In 1991, while I lived in Arkansas, a National Assessor named Larry Tompkins asked me this question: “why does a Referee go to the point of an infraction?” Taken by surprise, I tap-danced my way out of that pressurized labyrinth. In addition, Mr. Tompkins asked me: 1. “Can you add time for your action?”, 2. “Are you making the game look more difficult than it is?”, and 3. “Can you verbally admonish the offender without a caution?”. I replied: “Of course, sir! I can add time for my action; provided that both teams benefit from the time consumed to admonish, caution, or to eject a perpetrator.”

Usually, a Referee walks to the point of infraction to politely but firmly interface with the offender. At times, the Referee also does so in order to recover from extreme, or a series of, sprints to manage counterattacks.

Though, a Referee runs to the point of a violation and exhibits courage, confidence, and consistency in order to prevent escalation of hostility or to diffuse a situation, he/she also goes to the point of infraction:(1) prevent retaliation, (2) to caution or to eject the offender, (3) when an injury is perceived to be serious, and (4) in an absolute attempt to convince players, coaches, and spectators that the action is correct and needed.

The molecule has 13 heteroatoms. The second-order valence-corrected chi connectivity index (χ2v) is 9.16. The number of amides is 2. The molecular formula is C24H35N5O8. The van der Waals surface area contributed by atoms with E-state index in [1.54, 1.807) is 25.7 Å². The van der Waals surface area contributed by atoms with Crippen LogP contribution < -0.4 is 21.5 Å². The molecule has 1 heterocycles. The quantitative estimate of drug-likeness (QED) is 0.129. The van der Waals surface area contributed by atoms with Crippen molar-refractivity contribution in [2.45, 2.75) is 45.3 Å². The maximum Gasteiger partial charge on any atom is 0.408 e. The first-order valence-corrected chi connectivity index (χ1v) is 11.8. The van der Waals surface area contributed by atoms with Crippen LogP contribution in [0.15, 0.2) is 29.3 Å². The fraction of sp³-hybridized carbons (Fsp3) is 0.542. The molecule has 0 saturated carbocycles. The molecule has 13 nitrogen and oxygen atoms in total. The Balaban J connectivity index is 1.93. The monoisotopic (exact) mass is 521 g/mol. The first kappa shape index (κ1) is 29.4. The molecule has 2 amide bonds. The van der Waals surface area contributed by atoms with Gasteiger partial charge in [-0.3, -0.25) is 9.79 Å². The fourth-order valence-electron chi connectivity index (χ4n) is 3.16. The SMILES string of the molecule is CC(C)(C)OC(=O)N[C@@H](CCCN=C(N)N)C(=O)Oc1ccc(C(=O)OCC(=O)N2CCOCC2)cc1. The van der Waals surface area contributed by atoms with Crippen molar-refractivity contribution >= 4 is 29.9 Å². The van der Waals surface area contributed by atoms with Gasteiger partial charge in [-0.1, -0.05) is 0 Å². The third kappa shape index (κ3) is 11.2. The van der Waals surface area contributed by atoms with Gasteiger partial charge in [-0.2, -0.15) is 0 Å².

In addition, there are four additional critical aspects of the game on which both Referee and Assistant Referees must concentrate.

(1) Both Referee and Lead AR should be moving toward the goal mouth during any shot on goal from anywhere outside the penalty area, so as to observe and analyze the “Totality of Circumstance,” and by doing so prevent a contested goal.

2. The Referee should momentarily stop when the Lead AR signals for a foul on the attacker who commits the act before scoring a goal.

3. The Referee should come to a brief stop when Offside has been signaled by the Assistant Referee and honored (i.e., whistled) by the Referee.

4. A Lead AR should stop moving to signal for an Offside, maintain the flag straight up if the Referee fails to see the Offside signal, and the attacking team keeps possession of the ball. That AR may, of course, lower the flag when:  (a) the referee decides not to honor the Offside call by showing him a “thumbs up”, (b) when the defensive team completely clears the ball away or the Goalkeeper completely gains control of the ball, (c) when the ball goes out of play for a Goal Kick or Throw-in in favor of the defense.

With regards to fouls, all violations are recorded as fouls whether a Penal Foul, a Technical Offense, Violent Conduct, Serious Foul Play, etc. The Assistant Referees action is to stop moving and hold a flag signal to indicate that an infraction has occurred and should be penalized accordingly.